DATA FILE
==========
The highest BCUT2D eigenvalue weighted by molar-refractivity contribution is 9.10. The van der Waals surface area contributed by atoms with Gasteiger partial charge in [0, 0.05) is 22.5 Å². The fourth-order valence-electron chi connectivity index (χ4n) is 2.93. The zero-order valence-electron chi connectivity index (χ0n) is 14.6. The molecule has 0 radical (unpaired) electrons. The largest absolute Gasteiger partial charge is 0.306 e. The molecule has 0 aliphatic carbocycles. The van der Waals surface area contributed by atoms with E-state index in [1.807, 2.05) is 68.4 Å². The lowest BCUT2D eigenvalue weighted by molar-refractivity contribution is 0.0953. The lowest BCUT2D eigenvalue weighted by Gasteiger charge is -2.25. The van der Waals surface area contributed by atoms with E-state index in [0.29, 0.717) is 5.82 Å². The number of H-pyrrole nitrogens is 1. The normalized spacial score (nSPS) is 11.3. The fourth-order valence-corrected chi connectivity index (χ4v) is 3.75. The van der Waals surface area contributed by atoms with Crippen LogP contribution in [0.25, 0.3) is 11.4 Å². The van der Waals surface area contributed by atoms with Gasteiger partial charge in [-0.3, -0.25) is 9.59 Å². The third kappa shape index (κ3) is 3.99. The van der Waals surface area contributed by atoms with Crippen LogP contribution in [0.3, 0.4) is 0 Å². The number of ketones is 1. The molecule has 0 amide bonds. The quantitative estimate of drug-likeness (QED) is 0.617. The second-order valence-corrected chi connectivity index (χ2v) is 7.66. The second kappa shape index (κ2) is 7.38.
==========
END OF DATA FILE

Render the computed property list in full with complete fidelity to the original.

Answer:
The highest BCUT2D eigenvalue weighted by molar-refractivity contribution is 9.10. The van der Waals surface area contributed by atoms with Gasteiger partial charge in [0, 0.05) is 22.5 Å². The fourth-order valence-electron chi connectivity index (χ4n) is 2.93. The zero-order valence-electron chi connectivity index (χ0n) is 14.6. The molecule has 0 radical (unpaired) electrons. The largest absolute Gasteiger partial charge is 0.306 e. The molecule has 0 aliphatic carbocycles. The van der Waals surface area contributed by atoms with E-state index in [1.807, 2.05) is 68.4 Å². The lowest BCUT2D eigenvalue weighted by molar-refractivity contribution is 0.0953. The lowest BCUT2D eigenvalue weighted by Gasteiger charge is -2.25. The van der Waals surface area contributed by atoms with E-state index in [0.29, 0.717) is 5.82 Å². The number of H-pyrrole nitrogens is 1. The normalized spacial score (nSPS) is 11.3. The fourth-order valence-corrected chi connectivity index (χ4v) is 3.75. The van der Waals surface area contributed by atoms with Crippen LogP contribution in [0.25, 0.3) is 11.4 Å². The van der Waals surface area contributed by atoms with Gasteiger partial charge in [-0.3, -0.25) is 9.59 Å². The third kappa shape index (κ3) is 3.99. The van der Waals surface area contributed by atoms with Crippen LogP contribution in [0.3, 0.4) is 0 Å². The number of ketones is 1. The molecule has 0 amide bonds. The quantitative estimate of drug-likeness (QED) is 0.617. The second-order valence-corrected chi connectivity index (χ2v) is 7.66. The second kappa shape index (κ2) is 7.38.